The truth is, “employers see motherhood as a liability”. Arguably, they also see women as a liability, particularly those in the child-bearing years. This sentiment is only going to continue to grow if we keep penalising mothers by stripping them of fundamental resources. Minello (the statistician I referred to above) expresses the troubling thoughts plaguing many working mothers: “Will anyone in the academic community (or any workplace) take into account our unbalanced approach to family care and work? No. All of us will participate together in open competition for promotion and positions.” I frequently worry about what will happen to my career – how I will explain this extended gap that I never intended to have? It was already hard enough, determining whether to clearly define maternity leave gaps on my CV or to try to hide them, whether to let potential employers know that I have kids or not. How will I explain this perhaps 1+ year gap? I feel that putting “pandemic leave” just won’t cut it. The pandemic has exposed every weakness in the system and has infinitely increased the height of that maternal wall. So much so that many mothers are saying, “I want to, but I just can’t continue to fight under these conditions”, and are walking or, more often, being thrust out of the workforce in pandemic proportions.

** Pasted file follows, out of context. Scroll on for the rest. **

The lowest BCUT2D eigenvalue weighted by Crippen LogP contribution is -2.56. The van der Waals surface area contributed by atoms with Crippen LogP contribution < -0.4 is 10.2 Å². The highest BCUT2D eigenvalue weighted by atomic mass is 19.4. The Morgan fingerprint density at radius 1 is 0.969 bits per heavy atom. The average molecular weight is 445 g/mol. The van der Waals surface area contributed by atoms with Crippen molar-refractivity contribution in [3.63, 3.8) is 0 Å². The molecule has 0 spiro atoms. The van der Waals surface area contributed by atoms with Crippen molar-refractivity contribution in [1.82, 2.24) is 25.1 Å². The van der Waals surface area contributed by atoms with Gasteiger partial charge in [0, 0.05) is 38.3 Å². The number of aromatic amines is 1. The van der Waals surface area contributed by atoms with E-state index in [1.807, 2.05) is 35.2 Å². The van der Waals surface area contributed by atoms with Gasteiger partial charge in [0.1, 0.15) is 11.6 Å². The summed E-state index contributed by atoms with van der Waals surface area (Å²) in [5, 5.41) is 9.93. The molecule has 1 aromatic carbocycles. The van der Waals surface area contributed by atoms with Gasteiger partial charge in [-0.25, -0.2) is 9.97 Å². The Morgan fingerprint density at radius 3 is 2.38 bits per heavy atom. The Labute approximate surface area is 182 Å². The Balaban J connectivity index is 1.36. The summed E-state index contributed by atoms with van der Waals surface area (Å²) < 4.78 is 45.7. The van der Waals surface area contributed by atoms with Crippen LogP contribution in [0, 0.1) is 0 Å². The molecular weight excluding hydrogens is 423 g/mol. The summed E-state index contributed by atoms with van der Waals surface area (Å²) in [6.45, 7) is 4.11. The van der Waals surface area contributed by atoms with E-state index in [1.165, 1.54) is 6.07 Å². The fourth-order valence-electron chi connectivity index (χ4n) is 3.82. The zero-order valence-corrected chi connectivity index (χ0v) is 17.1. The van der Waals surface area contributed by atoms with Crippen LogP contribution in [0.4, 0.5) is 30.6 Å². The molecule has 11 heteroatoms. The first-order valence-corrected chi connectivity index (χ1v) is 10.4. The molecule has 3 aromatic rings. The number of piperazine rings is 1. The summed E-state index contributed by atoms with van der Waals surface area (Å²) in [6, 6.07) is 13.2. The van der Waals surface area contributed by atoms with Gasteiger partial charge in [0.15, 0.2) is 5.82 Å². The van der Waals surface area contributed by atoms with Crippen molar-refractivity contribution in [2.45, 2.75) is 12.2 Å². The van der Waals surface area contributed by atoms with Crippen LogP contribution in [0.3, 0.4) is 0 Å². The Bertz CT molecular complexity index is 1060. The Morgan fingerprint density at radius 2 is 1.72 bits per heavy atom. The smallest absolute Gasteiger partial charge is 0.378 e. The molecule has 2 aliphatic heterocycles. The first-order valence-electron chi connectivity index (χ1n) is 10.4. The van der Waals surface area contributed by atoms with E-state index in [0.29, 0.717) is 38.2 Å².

How can we find a way to halt and reverse this mass exodus?
The response to the pandemic by governments around the world was a hasty reaction to a situation that was rapidly and terrifyingly getting out of control. We have to assume that they simply did the best they could in an unprecedented situation with little information to draw on. But here we see that the needs of some people were overlooked, and have continued to be overlooked.
What is important now – now that we see a way out of the mess of the pandemic – is not to continue to act like we have no information, but to draw on the knowledge that we now have to make more-informed decisions that will change the trajectory for the long-term.